to feel that they are to be judged by their characters as
men and officers, and not by their political preferences. It
is no objection to a Police Officer that he has a political
opinion of his own, which he lets be known in a proper
and becoming manner at the ballot-box. But Police
Officers should refrain from taking part in political discus-
sions, or from mingling in political strifes, bearing in mind
that by so refraining, they can better preserve their use-
fulness and efficiency.
The citizens are all equally interested in the maintenance
of order and the suppression of crime, and a man's politics
gives him no superior claim to the protection of the laws,
or to the services of the Police ; for the highwayman knocks
his victim down, without asking him how he voted — the
burglar, when he breaks into a dwelling, does so without
12 CITY DOCUMENT. — No. 2.
inquiring the politics of its owner — the incendiary, when he
sets fire to a building, cares not whether it is the property of
an old-line whig, or a new-made republican — the thief will
steal the property of our late President, just as quick as
he will that of the most radical abolitionist, — and the
drunken rowdy is just as ready to fight a union man, as a
republican or a democrat.
It is crime, and not politics, with which the Police have
to deal, and the preservation of peace and good order in
the community, is of vastly more importance than any
I can see no reason why the Police should not be as
independent of all political changes, as the Judges of our
Some apprehension was felt, in the early part of the
Summer, that the troubled state of our country might lead
to disturbances in our own city, which would endanger its
peace. But no such fears now exist; and it may well be
a subject of congratulation, that the close of the year has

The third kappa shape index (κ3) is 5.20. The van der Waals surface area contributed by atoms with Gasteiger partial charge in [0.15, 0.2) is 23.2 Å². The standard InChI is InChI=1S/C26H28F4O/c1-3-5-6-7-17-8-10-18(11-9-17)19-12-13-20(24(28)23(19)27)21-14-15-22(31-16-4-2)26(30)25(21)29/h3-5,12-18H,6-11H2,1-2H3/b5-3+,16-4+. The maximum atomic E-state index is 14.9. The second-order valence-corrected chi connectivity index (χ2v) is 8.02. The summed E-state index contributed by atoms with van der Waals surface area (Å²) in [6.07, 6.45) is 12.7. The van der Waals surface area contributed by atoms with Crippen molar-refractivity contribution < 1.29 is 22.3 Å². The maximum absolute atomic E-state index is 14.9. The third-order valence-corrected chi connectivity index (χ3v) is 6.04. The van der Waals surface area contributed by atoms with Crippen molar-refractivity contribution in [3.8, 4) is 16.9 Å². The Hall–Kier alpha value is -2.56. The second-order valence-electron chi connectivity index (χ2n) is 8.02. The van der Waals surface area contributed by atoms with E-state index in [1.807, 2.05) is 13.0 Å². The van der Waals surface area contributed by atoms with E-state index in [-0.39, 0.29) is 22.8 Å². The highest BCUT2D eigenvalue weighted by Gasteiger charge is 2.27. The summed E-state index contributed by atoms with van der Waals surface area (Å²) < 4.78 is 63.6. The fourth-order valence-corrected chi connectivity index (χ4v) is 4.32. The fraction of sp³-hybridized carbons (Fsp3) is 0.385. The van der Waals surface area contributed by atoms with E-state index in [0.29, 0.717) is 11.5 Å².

brought with it so much of peace, quiet, and good order
here, while in many of the cities of our common country it
The number of Police is comparatively small for the
amount of territory to be looked after; and under other
circumstances, and a more prosperous state of the finances
of our city, I should very likely recommend an increase of
the number. But the city was never in a more quiet state
than at the present time ; and so long as this quiet con-
tinues, I see no good reason why we cannot get along with-
out adding to the number.
It has been my practice, whenever appearances seem to
Indicate the need, to put out a secret watch for the special
purpose of watching the movements of incendiaries and
burglars, more particularly the former ; by this means some
incendiaries have already been caught in the act, and I
have good reason for believing that others have been de-
CITY MARSHAL'S EEPORT. 13
terred, and much valuable property saved from fire, among
which are some of our public school-houses.
The most experienced and trustworthy men have been
selected for this watch, and they have conducted their
movements with the utmost secresy and caution.
The incendiary may not so much fear the regular watch,
whose movements can be seen ; but when he feels that there
are men on the watch for him, and knows not who they are,
or where to find them, he hesitates long before setting a fire.
And the burglar, when he finds men moving about in a
mysterious manner, not in the public streets alone, but in
the yards and premises of citizens, he feels that it is not
safe for him to operate, and seeks other localities for his
I am firmly of the opinion, that the employment of a se-
cret Police has been productive of the most satisfactory
results, not only in the saving of property and prevention
of crime, but in avoiding the necessity for a large perma-
nent increase of the regular force.
Before our Police Court, the rights of the poorest and
humblest are as much respected as those of the wealthy
and influential. I believe our Judge to be consciencious
in his decisions, and his leanings are ever on the side of
I must bear witness to the faithfulness and competency
of the Clerk of the Police Court, who is ever willing and
ready to perform his part. His labors during the past
year have been very much increased, owing to an increase
of about 36 per cent, of the civil cases.
The Police have had frequently to call in the aid of the
City Physician to dress the wounds of prisoners and oth-
ers brought to the Lockup. His services have ever been
rendered promptly and with skill.
My personal relations with the members of the Govern-
ment, during the past year, have been of a pleasing char-
acter; and my thanks are certainly due them, for the
14 CITY DOCUMENT. — No. 2.
cordial manner in which they have sustained me in my
efforts to preserve the peace and quiet of our city.
My thanks are also due to all who have in any way
aided me, or the Police Department, in the discharge of
BENJ. MERIAM, City Marshal.
Roxhury, Jan., 1862.